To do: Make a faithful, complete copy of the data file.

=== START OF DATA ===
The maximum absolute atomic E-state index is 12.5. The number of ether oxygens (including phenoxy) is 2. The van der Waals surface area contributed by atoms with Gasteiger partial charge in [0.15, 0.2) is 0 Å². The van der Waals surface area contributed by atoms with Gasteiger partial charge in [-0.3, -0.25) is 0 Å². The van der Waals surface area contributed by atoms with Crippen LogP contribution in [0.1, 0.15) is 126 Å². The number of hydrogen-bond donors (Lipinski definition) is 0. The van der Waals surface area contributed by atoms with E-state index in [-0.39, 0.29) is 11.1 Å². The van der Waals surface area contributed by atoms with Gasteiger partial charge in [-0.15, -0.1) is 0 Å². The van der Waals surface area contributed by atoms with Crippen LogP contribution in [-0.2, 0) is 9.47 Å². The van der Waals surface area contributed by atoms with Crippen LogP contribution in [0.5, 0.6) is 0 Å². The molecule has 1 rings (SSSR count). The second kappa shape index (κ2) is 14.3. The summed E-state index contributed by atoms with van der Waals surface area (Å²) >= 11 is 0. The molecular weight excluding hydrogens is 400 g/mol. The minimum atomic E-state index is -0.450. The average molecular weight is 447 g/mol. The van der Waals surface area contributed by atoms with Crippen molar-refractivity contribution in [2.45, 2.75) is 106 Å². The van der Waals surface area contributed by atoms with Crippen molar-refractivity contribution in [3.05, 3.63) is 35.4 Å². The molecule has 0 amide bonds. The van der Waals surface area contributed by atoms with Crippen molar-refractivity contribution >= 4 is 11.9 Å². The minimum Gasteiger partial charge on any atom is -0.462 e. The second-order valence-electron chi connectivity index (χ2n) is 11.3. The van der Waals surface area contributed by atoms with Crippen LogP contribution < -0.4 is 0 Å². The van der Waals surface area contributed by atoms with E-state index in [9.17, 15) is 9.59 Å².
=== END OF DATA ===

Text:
The maximum absolute atomic E-state index is 12.5. The number of ether oxygens (including phenoxy) is 2. The van der Waals surface area contributed by atoms with Gasteiger partial charge in [0.15, 0.2) is 0 Å². The van der Waals surface area contributed by atoms with Gasteiger partial charge in [-0.3, -0.25) is 0 Å². The van der Waals surface area contributed by atoms with Crippen LogP contribution in [0.1, 0.15) is 126 Å². The number of hydrogen-bond donors (Lipinski definition) is 0. The van der Waals surface area contributed by atoms with E-state index in [-0.39, 0.29) is 11.1 Å². The van der Waals surface area contributed by atoms with Gasteiger partial charge in [-0.15, -0.1) is 0 Å². The van der Waals surface area contributed by atoms with Crippen LogP contribution in [-0.2, 0) is 9.47 Å². The van der Waals surface area contributed by atoms with Crippen LogP contribution in [0.5, 0.6) is 0 Å². The molecule has 1 rings (SSSR count). The second kappa shape index (κ2) is 14.3. The summed E-state index contributed by atoms with van der Waals surface area (Å²) >= 11 is 0. The molecular weight excluding hydrogens is 400 g/mol. The minimum atomic E-state index is -0.450. The average molecular weight is 447 g/mol. The van der Waals surface area contributed by atoms with Crippen molar-refractivity contribution in [2.45, 2.75) is 106 Å². The van der Waals surface area contributed by atoms with Crippen molar-refractivity contribution in [3.05, 3.63) is 35.4 Å². The molecule has 0 amide bonds. The van der Waals surface area contributed by atoms with Crippen molar-refractivity contribution >= 4 is 11.9 Å². The minimum Gasteiger partial charge on any atom is -0.462 e. The second-order valence-electron chi connectivity index (χ2n) is 11.3. The van der Waals surface area contributed by atoms with Crippen LogP contribution < -0.4 is 0 Å². The van der Waals surface area contributed by atoms with E-state index in [9.17, 15) is 9.59 Å².